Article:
Food Intolerance or Food Allergy?

There are three ‘arms’ of the immune system when it comes to allergic reactions – IgA, IgE and IgG mediated allergies. ‘Ig’ refers to immunoglobulins, or “antibodies” which are produced by your immune system in response to foreign invaders. A hypersensitive immune system will respond, not just to bacteria and viruses, but also to many foods, pollens, pet dander, dust or any other environmental irritant.

IgA immunoglobulins are present in our mucus membranes to help us fight bacteria and viruses. IgA can increase in response to foods when those foods are causing inflammation in the body, just as disease would.

IgE-mediated reactions are considered true allergies and are associated with immediate and sometimes severe reactions. They are responsible for anaphylactic reactions that can result in death. Symptoms develop within seconds to hours of eating the offending food and may include a rash, hives, wheezing, coughing, a runny nose, vomiting, swelling of the lips, tongue or throat, tearing or redness of the eyes, or even a weak pulse and loss of consciousness.  Common foods that trigger IgE reactions are peanuts, shellfish, egg, dairy products, soy, tree nuts, wheat and fish.

An IgG-mediated reaction to food can develop within minutes or hours. It can take up to 72 hours for symptoms to present. Although not life threatening, food intolerance should never be underestimated as its impact on sufferers can be significant, sometimes affecting their ability to live normal healthy lives. The incidence of food intolerance is extremely wide and it is estimated that 45% of the population could be affected.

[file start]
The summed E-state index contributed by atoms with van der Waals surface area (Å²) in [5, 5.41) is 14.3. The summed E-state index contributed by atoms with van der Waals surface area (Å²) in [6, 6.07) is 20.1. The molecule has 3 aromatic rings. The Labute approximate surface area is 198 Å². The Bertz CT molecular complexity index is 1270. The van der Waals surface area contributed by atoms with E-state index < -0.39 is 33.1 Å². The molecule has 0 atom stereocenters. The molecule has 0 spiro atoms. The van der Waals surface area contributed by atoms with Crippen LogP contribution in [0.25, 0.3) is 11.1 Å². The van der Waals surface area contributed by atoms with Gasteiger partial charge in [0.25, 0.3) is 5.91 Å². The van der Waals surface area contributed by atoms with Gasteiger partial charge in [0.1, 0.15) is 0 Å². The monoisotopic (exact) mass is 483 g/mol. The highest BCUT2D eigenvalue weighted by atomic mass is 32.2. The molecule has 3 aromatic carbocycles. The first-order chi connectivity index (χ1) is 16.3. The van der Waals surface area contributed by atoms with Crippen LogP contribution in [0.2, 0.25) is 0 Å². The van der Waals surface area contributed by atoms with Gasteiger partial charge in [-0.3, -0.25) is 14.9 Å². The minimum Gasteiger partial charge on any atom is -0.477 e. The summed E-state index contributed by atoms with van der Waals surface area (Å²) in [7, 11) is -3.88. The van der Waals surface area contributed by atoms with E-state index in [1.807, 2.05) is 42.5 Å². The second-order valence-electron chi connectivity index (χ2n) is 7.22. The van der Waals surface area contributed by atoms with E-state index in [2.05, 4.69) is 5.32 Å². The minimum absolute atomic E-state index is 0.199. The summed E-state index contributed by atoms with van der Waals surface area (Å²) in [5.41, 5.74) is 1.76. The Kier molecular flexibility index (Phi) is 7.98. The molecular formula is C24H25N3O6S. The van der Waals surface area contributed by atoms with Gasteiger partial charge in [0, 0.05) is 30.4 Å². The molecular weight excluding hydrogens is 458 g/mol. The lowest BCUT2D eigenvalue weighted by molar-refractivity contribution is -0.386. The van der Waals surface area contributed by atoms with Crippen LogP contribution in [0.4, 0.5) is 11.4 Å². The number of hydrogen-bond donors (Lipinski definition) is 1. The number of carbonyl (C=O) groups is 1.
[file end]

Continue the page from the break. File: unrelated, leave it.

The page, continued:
Many people with food intolerance experience more than one symptom. Symptoms can often be vague and the root cause of the problem, food, is not always correctly diagnosed. Depending on which food you are reacting to you may experience one or many of the following symptoms: brain fog, fatigue, headaches, migraines, low energy, constipation, loose stools, nausea, gas, bloating, low immunity and/or chronic skin conditions.

You can develop a food intolerance at any time. An assault to the immune system or digestive system often precipitates it. Chronic stress can lead to Irritable Bowel Syndrome (IBS), causing a ‘leaky guy’. A leaky gut allows proteins from foods to enter your blood stream where they don’t belong. Your immune system recognises them as foreign invaders and mounts an immune response.

Most people know when they have an IgE-mediated allergy because they’ve had such a severe reaction they’ve been to their doctor. They may have had a skin prick test at the lab for food and environmental allergies. Celiac Disease is an example of gluten allergy that may be diagnosed by testing the blood for Transglutaminase Antibodies (tTG-IgA) antibodies and, if positive, a bowel biopsy to confirm. A negative celiac blood test doesn’t rule out Gluten Intolerance.

We now test for food intolerances in Auckland Skin Clinic. We only invest in tests that are scientifically validated. The Food Detective test identifies IgG antibodies in your blood in response to 59 commonly eaten foods. We don’t generally test for IgA because it is expensive and is usually not necessary. It is when this first line of defense is down that IgG-mediated allergies usually develop and are sustained long-term.

Click Here for information about Food Detective testing at Auckland Skin Clinic.

Debbie Walsh – ASC Practitioner